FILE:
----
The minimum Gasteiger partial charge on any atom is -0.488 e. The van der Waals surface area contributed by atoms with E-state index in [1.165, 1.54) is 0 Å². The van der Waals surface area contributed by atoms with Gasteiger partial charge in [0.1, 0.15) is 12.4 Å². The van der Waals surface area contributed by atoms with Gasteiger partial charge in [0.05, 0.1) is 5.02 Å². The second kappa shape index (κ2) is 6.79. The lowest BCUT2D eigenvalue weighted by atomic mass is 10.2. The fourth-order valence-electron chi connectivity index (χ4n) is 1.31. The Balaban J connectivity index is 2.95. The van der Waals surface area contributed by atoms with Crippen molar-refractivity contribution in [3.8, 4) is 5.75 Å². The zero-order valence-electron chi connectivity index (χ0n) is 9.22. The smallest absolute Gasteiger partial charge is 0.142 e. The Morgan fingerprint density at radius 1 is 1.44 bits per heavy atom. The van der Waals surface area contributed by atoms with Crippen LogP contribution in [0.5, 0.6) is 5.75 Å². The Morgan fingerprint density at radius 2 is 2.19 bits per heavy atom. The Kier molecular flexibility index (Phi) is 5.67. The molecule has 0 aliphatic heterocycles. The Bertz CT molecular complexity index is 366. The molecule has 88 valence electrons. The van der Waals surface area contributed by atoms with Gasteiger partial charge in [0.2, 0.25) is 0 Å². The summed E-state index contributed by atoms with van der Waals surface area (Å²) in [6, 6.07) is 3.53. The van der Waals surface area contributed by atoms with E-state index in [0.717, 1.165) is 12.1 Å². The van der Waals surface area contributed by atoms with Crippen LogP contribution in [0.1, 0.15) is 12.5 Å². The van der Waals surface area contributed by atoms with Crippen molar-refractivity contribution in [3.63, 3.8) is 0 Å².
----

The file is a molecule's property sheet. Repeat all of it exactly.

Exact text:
The minimum Gasteiger partial charge on any atom is -0.488 e. The van der Waals surface area contributed by atoms with E-state index in [1.165, 1.54) is 0 Å². The van der Waals surface area contributed by atoms with Gasteiger partial charge in [0.1, 0.15) is 12.4 Å². The van der Waals surface area contributed by atoms with Gasteiger partial charge in [0.05, 0.1) is 5.02 Å². The second kappa shape index (κ2) is 6.79. The lowest BCUT2D eigenvalue weighted by atomic mass is 10.2. The fourth-order valence-electron chi connectivity index (χ4n) is 1.31. The Balaban J connectivity index is 2.95. The van der Waals surface area contributed by atoms with Crippen molar-refractivity contribution in [3.8, 4) is 5.75 Å². The zero-order valence-electron chi connectivity index (χ0n) is 9.22. The smallest absolute Gasteiger partial charge is 0.142 e. The Morgan fingerprint density at radius 1 is 1.44 bits per heavy atom. The van der Waals surface area contributed by atoms with Crippen LogP contribution in [0.5, 0.6) is 5.75 Å². The Morgan fingerprint density at radius 2 is 2.19 bits per heavy atom. The Kier molecular flexibility index (Phi) is 5.67. The molecule has 0 aliphatic heterocycles. The Bertz CT molecular complexity index is 366. The molecule has 88 valence electrons. The van der Waals surface area contributed by atoms with Gasteiger partial charge in [0.2, 0.25) is 0 Å². The summed E-state index contributed by atoms with van der Waals surface area (Å²) in [6, 6.07) is 3.53. The van der Waals surface area contributed by atoms with E-state index in [0.717, 1.165) is 12.1 Å². The van der Waals surface area contributed by atoms with Crippen LogP contribution in [0.1, 0.15) is 12.5 Å². The van der Waals surface area contributed by atoms with Crippen molar-refractivity contribution in [3.63, 3.8) is 0 Å².